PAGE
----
At press time, Ethereum – the second-largest cryptocurrency and primary competitor to bitcoin – has incurred another price rise of approximately $14, and is now trading for about $532.
One source suggests that Ethereum was the recent victim of newfound selling pressure, which may have caused the currency’s recent drops into the $400 range. However, bullish support at $490 brought the currency back up beyond the $500 mark, and the market cap has jumped from $1.2 to $1.4 billion over the last few days.
In addition, the currency is not likely to drop beyond $490 in the coming weeks should the bears once again take the reins. Key resistance lies at $580, though the currency could strike $600 if that position is surpassed.
Ethereum has also released the first edition of Casper Friendly Finality Gadget (FFG), the company’s proof-of-stake consensus algorithm. The news was first announced on Reddit by Ethereum developer Danny Ryan, who says the software will aid in the transition to a “proof-of-stake (PoS) consensus mechanism.” The code is now available to researchers, client developers and auditors such as Parity and Geth, both of which have begun testing the software.
Furthermore, the Ethereum Energy Consumption Index has also been developed as a means of tracking Ethereum’s energy consumption. It is estimated that Ethereum currently uses enough energy to power nearly two million American homes.
Ethereum’s transition to PoS from a PoW (proof-of-work) stake will allow new participants to join the Ethereum community as “validators,” and work alongside traditional miners that will “continue to leverage PoW” during the blockchain’s transition. While miners are expected to do most of the work throughout this period, validators can perform what developers refer to as “periodic checkpoints.” During the early stages, however, only a select number of validators will be accepted onto the new network.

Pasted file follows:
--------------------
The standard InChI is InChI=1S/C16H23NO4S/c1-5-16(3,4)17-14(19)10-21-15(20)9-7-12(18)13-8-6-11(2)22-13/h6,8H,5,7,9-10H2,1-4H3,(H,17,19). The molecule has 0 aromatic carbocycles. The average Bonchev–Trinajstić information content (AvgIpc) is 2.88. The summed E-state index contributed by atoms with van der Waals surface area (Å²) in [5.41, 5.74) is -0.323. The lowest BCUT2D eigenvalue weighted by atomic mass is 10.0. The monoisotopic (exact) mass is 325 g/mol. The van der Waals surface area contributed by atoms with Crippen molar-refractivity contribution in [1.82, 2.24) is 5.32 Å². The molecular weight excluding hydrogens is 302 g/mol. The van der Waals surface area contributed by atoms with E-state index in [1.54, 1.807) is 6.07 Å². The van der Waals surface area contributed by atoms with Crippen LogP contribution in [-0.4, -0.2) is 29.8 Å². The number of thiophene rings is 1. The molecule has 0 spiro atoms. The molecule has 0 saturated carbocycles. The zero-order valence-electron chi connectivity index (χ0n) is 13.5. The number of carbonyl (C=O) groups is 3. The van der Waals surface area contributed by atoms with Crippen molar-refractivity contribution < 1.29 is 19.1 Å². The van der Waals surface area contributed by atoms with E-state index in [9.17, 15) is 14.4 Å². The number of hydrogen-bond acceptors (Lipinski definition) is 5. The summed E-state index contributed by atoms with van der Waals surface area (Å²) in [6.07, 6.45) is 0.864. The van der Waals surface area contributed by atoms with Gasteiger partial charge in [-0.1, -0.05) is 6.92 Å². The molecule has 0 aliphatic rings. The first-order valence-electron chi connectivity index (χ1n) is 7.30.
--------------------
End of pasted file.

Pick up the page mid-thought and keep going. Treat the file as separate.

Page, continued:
Vitalik Buterin – co-founder of Ethereum – states that once a person becomes a validator, the individual’s node is required to stay online and connected, as every epoch – a 50-block period of about 20 minutes – requires one’s node to “sign and send a vote message” which will contribute to “establishing consensus on the network.”
The transition will be complete within a period of two years. Rewards and penalties will be implemented within this time to potentially encourage positive behavior amongst validators. Those who stay online and consistently vote can expect to receive up to five percent on the amounts they stake, while those who go offline may lose as much as 10 percent or even more under extreme circumstances.
Any validators that cast conflicting votes could become logged out and lose anywhere between one and 100 percent of their total holdings, and while Buterin refused to speculate further on this subject, he did mention these figures are subject to change in the future.
It sounds like Ethereum is not one to play games, and takes the votes it receives very seriously. The transition may be somewhat tumultuous in the short-term, but is likely to set records straight and bring a newfound level of efficiency to the Ethereum blockchain once things are complete.
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